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Race and Gender Effects on Fear of Crime: An Interactive Model With Age

NCJ Number
Criminology Volume: 25 Issue: 1 Dated: (February 1987) Pages: 133-152
S T Ortega; J L Myles
Date Published
20 pages
Multiple regression techniques were used on 1979 data from 8 Chicago neighborhoods (3,018 subjects) to assess whether or not the effects of age, race, and gender on fear of crime (FOC) are interactive.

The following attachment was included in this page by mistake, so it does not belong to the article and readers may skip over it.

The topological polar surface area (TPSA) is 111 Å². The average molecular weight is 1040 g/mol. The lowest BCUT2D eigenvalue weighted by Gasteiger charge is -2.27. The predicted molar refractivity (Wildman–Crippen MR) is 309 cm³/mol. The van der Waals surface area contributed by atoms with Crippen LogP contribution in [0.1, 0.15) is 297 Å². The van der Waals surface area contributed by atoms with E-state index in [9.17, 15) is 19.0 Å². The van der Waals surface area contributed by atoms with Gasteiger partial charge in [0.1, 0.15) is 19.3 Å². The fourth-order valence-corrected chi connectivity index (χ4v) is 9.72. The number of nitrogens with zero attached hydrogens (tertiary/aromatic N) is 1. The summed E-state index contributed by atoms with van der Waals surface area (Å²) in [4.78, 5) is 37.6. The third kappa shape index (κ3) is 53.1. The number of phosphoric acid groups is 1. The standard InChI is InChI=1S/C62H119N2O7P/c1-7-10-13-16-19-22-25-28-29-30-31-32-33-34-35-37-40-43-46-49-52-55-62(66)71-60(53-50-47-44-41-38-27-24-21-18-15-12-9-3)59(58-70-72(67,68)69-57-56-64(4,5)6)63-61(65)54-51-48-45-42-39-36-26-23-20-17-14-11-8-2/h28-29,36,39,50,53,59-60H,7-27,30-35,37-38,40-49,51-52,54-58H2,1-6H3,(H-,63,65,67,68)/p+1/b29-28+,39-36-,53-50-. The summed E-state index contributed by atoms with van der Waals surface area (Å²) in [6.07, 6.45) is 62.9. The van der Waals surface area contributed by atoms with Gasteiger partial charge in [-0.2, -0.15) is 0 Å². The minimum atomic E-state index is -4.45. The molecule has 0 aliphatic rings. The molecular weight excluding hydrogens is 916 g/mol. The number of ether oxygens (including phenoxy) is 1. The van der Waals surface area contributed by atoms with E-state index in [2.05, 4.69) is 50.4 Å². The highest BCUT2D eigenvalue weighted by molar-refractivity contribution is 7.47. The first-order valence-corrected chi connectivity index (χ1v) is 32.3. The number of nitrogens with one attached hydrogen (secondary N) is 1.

Results of correlational analysis indicate partial support for the proposition that FOC is a combined product of high exposure to crime, high subjective risk of victimization, and low resources for coping with the consequences of victimization. Contrary to expectations, zero-order correlations between race, age, and FOC were nonsignificant. However, both race and age were related to neighborhood crime level and to perceived victimization risk. Finally, subjective risk of victimization strongly affected FOC to approximately the same degree for blacks and whites, males and females, and young and old respondents. 5 notes, 5 tables, and 25 references.


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